[Date Prev][Date Next][Thread Prev][Thread Next] - [Date Index][Thread Index][Author Index]

Re: was Arcjet, now solid boosters



>From: Tony Langdon <tlangdon@atctraining.com.au>
>I beg to differ, high inclination Molniya orbits don't do much for me.
>
>Why?
>
>Because we all know where apogee will be, right over the Northern Hemisphere
>(AKA wrong side of the world).  Some inclination is a good thing, but too
>much limits access for us in the extreme south.  And the constant argument
>of perigee that some people rave about only makes the problem more or less
>permanent.  AO-10 slowly gives everyone a bite at the cherry, so to speak.
>
>Even at 4000 km, there is not a lot of interesting stuff that can be worked
>from southern VK, unless a few SE Asian stations get serious about satellite
>operation.  At apogee (using AO-40's planned orbit as a reference), max
>elevation on higher (good for DX) passes is only around 20 degrees, and at
>my QTH, that precludes operation, unless I setup my own transponder out on
>the street to link back to the shack! (I have a "horizon" that varies
>between 10 deg in the NNW to 35 degrees in the NE, when seen from the back
>yard - AO-40 can climb as high as 48 degrees in its current orbit).
>
>Just another opinion from the other side of the world. :)
>

Tony,

Yes, I understand.  If AO-40 had not run into trouble, it would have been
placed into a 63 degree inclination orbit resulting with exactly that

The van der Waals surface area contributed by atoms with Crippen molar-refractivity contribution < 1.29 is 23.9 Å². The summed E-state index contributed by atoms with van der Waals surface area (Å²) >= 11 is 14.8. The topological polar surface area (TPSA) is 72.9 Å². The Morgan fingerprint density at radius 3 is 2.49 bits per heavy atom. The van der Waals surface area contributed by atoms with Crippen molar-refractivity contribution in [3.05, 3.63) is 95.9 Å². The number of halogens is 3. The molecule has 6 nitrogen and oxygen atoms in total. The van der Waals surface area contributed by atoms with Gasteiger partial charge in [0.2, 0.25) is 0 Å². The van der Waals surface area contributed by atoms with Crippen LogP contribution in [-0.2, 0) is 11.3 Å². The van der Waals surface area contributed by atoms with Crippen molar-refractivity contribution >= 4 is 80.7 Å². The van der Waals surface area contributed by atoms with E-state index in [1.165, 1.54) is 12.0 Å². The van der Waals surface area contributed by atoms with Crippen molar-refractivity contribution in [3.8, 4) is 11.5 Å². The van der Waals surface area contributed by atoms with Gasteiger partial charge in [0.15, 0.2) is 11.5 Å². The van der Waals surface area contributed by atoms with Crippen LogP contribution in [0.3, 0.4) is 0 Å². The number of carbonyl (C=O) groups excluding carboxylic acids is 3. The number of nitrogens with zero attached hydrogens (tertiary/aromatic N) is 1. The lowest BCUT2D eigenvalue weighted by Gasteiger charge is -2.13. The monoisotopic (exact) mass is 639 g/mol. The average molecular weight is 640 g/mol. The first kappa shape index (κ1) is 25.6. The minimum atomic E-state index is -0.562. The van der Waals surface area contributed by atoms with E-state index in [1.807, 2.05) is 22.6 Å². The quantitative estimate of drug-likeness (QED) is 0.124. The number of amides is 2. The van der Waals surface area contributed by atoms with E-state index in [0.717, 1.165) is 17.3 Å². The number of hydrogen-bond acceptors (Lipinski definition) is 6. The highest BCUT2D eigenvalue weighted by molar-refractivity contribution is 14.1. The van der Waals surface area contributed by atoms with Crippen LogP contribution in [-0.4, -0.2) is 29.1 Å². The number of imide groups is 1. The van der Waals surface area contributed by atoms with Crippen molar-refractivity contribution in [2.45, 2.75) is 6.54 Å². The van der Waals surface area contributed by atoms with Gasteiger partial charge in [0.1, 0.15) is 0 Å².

circumstance for stations in the southern hemisphere.   The current orbit
with ~6 degree inclination provides a more equitable situation for you.  I
guess this may be one of the better outcomes from your perspective!

We in the far north would have had multiple passes every day, which would
have been great.  Well, the GTO gives us no view at perigee {its below our
horizon}, but we do have an apogee view.  The recent low squint angles near
apogee provided fair coverage for us up here, but I note that the good
passes would run for about three days followed by a couple days with
unsuitable viewing or completely missing a pass [perigee passes].  I
suspect a similar pattern with you down there.  I have not done an
exhaustive study, but with just casual observation it seems the current
orbit is limited to about a max elevation of ~30 degrees for me.  Since the
surrounding 15m high forrest can obscure AOS and LOS up to about 10
degrees, this does limit us some {I have chainsaw plans for some of those
trees} :>)  This is one reason the sat-antennas are up on the roof. 

Amsat-DL indicates that the initial arc-jet boost will only raise perigee
by about 200 km.  Perigee will only be ~500 km which will severely limit
range for everyone able to view it.  The S2 footprint will be further
limited, where the V or U low-gain antennas would have performed better for
perigee.  I wonder if there any intension or hope of raising perigee to
4000 km?  I might just have a small view at that altitude, and the
footprint would extend further.  I think that would beneefit everyone.  The
current precession seems to place apogee always late at local nightime.  I
wonder if it will slowly change {probably on an annual basis}.  This
precludes much operation for me during the week when I must get sleep in
order to go to work.  But I guess this is true for many.

Well, AO-40 and phase-jj are GTO birds, so I guess that will be a welcome
situation for you, and it will work out for us, too.  I certainly am happy
to have a new satellite up with a promise of "normal" operation soon
{hoping that the momentum wheels work and solar panels will extend OK}.  We
should be able to work each other occasionally.  I have almost everything
ready now; only waiting on the 2.4G preamp and have yet to test the 1.2G
convertor. 

73, Ed

----
Via the amsat-bb mailing list at AMSAT.ORG courtesy of AMSAT-NA.
To unsubscribe, send "unsubscribe amsat-bb" to Majordomo@amsat.org



AMSAT Top AMSAT Home